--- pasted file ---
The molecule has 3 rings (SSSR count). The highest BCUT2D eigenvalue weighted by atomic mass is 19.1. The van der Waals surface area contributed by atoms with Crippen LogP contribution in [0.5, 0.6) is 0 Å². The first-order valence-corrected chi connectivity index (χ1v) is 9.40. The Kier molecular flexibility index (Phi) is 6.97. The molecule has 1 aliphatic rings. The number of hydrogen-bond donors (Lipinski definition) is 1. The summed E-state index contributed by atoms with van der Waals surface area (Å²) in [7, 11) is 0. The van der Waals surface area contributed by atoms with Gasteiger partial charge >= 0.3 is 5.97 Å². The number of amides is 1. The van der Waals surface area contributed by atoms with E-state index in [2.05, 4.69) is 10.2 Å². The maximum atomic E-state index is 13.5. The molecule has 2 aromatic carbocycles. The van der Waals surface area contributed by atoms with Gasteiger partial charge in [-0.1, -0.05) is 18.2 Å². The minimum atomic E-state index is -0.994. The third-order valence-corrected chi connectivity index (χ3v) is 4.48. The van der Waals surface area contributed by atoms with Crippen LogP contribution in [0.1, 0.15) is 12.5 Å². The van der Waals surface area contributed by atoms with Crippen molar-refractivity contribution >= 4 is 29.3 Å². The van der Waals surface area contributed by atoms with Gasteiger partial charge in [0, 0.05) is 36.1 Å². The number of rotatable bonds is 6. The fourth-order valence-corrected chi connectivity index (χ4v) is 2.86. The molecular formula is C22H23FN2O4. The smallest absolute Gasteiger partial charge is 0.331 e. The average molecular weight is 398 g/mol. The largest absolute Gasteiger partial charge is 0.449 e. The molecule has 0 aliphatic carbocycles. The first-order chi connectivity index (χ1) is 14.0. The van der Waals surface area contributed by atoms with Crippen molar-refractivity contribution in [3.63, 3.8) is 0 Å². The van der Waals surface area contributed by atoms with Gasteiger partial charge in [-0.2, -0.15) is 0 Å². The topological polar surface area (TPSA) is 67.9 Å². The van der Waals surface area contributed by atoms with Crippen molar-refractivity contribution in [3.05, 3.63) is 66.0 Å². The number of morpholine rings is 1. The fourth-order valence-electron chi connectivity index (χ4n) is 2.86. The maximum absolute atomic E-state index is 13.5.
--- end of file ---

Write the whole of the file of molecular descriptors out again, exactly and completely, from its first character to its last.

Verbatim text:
The molecule has 3 rings (SSSR count). The highest BCUT2D eigenvalue weighted by atomic mass is 19.1. The van der Waals surface area contributed by atoms with Crippen LogP contribution in [0.5, 0.6) is 0 Å². The first-order valence-corrected chi connectivity index (χ1v) is 9.40. The Kier molecular flexibility index (Phi) is 6.97. The molecule has 1 aliphatic rings. The number of hydrogen-bond donors (Lipinski definition) is 1. The summed E-state index contributed by atoms with van der Waals surface area (Å²) in [7, 11) is 0. The van der Waals surface area contributed by atoms with Gasteiger partial charge >= 0.3 is 5.97 Å². The number of amides is 1. The van der Waals surface area contributed by atoms with E-state index in [2.05, 4.69) is 10.2 Å². The maximum atomic E-state index is 13.5. The molecule has 2 aromatic carbocycles. The van der Waals surface area contributed by atoms with Gasteiger partial charge in [-0.1, -0.05) is 18.2 Å². The minimum atomic E-state index is -0.994. The third-order valence-corrected chi connectivity index (χ3v) is 4.48. The van der Waals surface area contributed by atoms with Crippen LogP contribution in [0.1, 0.15) is 12.5 Å². The van der Waals surface area contributed by atoms with Crippen molar-refractivity contribution >= 4 is 29.3 Å². The van der Waals surface area contributed by atoms with Gasteiger partial charge in [0, 0.05) is 36.1 Å². The number of rotatable bonds is 6. The fourth-order valence-corrected chi connectivity index (χ4v) is 2.86. The molecular formula is C22H23FN2O4. The smallest absolute Gasteiger partial charge is 0.331 e. The average molecular weight is 398 g/mol. The largest absolute Gasteiger partial charge is 0.449 e. The molecule has 0 aliphatic carbocycles. The first-order chi connectivity index (χ1) is 14.0. The van der Waals surface area contributed by atoms with Crippen molar-refractivity contribution in [3.63, 3.8) is 0 Å². The van der Waals surface area contributed by atoms with Gasteiger partial charge in [-0.2, -0.15) is 0 Å². The topological polar surface area (TPSA) is 67.9 Å². The van der Waals surface area contributed by atoms with Crippen molar-refractivity contribution in [3.05, 3.63) is 66.0 Å². The number of morpholine rings is 1. The fourth-order valence-electron chi connectivity index (χ4n) is 2.86. The maximum absolute atomic E-state index is 13.5.